BaP-induced hepatocarcinogenesis


Polycyclic aromatic hydrocarbons (PAHs) constitute a large class of ubiquitous environmental pollutants formed after incomplete combustion of organic substances, such as coal, wood, charbroiled meat and at high levels in tobacco smoke. Benzo(a)pyrene (BaP), a representative PAH with potent carcinogenic properties, presents several biological and mutagenic effects, including DNA damage, reactive oxygen species (ROS) formation and alteration of transcription factor networks dynamics.

Hepatocellular carcinoma (HCC) accounts for 70-85% of all primary liver cancers worldwide, being regarded as one of the most lethal type of cancer due to its low survival rate. Although chronic inflammation due to viral infection with HB(C)V or alcohol consumption pose as the main risk factors, tobacco smoking is arising as a major risk factor for disease development.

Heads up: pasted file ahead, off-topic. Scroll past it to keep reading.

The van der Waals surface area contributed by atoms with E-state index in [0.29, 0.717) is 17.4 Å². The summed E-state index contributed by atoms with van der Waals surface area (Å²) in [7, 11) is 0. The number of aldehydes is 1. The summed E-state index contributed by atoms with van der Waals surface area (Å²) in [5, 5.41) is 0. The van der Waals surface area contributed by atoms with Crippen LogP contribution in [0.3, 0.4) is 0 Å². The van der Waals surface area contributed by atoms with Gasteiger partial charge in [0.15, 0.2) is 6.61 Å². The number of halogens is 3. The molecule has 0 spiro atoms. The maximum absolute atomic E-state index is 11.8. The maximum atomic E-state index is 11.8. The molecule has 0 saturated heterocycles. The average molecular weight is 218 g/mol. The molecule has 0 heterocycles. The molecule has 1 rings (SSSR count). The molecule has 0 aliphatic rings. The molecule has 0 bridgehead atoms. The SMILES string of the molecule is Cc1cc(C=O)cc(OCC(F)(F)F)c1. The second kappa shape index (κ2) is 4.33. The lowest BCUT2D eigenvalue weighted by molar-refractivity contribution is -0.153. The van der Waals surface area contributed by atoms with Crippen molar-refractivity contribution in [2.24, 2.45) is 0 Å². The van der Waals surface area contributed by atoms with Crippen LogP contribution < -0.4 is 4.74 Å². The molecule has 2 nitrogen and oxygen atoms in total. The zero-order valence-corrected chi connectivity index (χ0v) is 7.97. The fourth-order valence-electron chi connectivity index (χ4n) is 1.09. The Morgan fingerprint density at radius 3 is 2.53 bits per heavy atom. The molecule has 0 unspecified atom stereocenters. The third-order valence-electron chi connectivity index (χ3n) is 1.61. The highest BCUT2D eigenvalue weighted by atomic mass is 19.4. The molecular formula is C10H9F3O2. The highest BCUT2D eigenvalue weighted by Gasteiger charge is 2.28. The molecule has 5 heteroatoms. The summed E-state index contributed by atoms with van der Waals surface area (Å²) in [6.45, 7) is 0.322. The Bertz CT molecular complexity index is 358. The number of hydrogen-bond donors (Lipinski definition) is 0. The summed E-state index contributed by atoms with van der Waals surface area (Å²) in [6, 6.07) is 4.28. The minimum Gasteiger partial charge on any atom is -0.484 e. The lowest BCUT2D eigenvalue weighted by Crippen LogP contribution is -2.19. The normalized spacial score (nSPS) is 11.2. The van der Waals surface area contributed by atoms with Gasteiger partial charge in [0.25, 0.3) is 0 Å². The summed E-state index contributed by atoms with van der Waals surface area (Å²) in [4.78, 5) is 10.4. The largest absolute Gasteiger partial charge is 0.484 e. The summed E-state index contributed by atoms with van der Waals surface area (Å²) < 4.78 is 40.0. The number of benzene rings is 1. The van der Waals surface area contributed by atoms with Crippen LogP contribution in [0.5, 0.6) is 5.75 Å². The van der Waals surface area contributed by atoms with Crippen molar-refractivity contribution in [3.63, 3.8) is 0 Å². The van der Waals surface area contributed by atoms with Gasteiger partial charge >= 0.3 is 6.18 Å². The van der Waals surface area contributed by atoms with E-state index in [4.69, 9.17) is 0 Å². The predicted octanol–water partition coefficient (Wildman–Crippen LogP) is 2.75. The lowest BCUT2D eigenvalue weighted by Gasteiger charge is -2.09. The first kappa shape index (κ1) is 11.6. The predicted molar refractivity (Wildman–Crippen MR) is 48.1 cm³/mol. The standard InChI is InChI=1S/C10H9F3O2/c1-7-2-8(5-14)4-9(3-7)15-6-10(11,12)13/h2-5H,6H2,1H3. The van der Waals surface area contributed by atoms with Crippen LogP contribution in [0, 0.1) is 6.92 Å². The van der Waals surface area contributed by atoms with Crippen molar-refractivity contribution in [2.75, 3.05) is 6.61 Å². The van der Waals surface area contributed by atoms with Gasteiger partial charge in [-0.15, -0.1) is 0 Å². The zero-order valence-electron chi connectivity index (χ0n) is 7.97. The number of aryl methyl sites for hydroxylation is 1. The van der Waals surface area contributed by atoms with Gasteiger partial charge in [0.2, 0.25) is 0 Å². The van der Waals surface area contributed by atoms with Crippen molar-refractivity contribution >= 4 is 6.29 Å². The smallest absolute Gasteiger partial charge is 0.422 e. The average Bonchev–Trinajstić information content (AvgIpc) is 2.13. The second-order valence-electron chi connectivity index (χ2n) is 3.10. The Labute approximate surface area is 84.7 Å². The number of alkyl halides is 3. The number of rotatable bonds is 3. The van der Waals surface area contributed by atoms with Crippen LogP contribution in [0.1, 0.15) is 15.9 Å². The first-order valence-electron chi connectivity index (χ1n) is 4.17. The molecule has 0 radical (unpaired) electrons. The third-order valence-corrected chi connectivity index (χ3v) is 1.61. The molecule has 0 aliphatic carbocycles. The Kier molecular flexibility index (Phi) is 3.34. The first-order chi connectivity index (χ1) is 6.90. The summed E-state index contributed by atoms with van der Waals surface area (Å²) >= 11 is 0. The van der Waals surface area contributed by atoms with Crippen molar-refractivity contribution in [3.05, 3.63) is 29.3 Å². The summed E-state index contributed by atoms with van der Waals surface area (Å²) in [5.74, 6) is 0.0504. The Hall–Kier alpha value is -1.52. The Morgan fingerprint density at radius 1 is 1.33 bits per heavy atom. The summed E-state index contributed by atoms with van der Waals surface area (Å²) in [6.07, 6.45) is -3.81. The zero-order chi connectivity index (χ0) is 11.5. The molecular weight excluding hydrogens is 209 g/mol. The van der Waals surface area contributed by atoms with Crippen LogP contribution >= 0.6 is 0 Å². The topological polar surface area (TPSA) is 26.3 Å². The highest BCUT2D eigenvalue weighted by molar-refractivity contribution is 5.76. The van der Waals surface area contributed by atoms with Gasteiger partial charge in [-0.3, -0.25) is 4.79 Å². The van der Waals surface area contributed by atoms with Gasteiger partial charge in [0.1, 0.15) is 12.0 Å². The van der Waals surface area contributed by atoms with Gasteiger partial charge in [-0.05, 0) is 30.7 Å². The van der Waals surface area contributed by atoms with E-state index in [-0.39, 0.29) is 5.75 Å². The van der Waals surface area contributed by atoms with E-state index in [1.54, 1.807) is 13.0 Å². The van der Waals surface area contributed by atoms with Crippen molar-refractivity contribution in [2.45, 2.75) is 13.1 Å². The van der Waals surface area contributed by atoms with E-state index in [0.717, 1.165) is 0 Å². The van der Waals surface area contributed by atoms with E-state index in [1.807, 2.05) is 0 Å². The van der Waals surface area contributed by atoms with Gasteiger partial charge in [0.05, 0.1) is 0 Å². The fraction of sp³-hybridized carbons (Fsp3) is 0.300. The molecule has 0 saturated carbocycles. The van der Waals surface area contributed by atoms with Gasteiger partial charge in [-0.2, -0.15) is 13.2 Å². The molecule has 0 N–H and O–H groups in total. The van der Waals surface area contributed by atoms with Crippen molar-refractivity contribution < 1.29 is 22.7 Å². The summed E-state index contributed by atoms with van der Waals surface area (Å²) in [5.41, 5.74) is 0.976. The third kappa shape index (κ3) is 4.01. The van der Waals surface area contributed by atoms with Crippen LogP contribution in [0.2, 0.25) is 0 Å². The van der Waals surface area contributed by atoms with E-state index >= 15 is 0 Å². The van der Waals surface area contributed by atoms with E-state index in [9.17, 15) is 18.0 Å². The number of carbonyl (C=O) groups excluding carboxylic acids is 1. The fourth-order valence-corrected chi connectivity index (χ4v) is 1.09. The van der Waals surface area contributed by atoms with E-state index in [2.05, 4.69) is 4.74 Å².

Thus, this project aims to underline important transcriptomic alterations in in vitro hepatic models exposed to BaP and/or its main metabolites that may influence development and/or progression of HCC into a more malignant phenotype. The study will focus on results obtained from high throughput techniques (microarrays and RNA-seq) from different cell models (HepaRG, HepG2 and primary human hepatocytes) in order to identify important pathways and transcription factor networks related to the onset of BaP-induced hepatocarcinogenesis.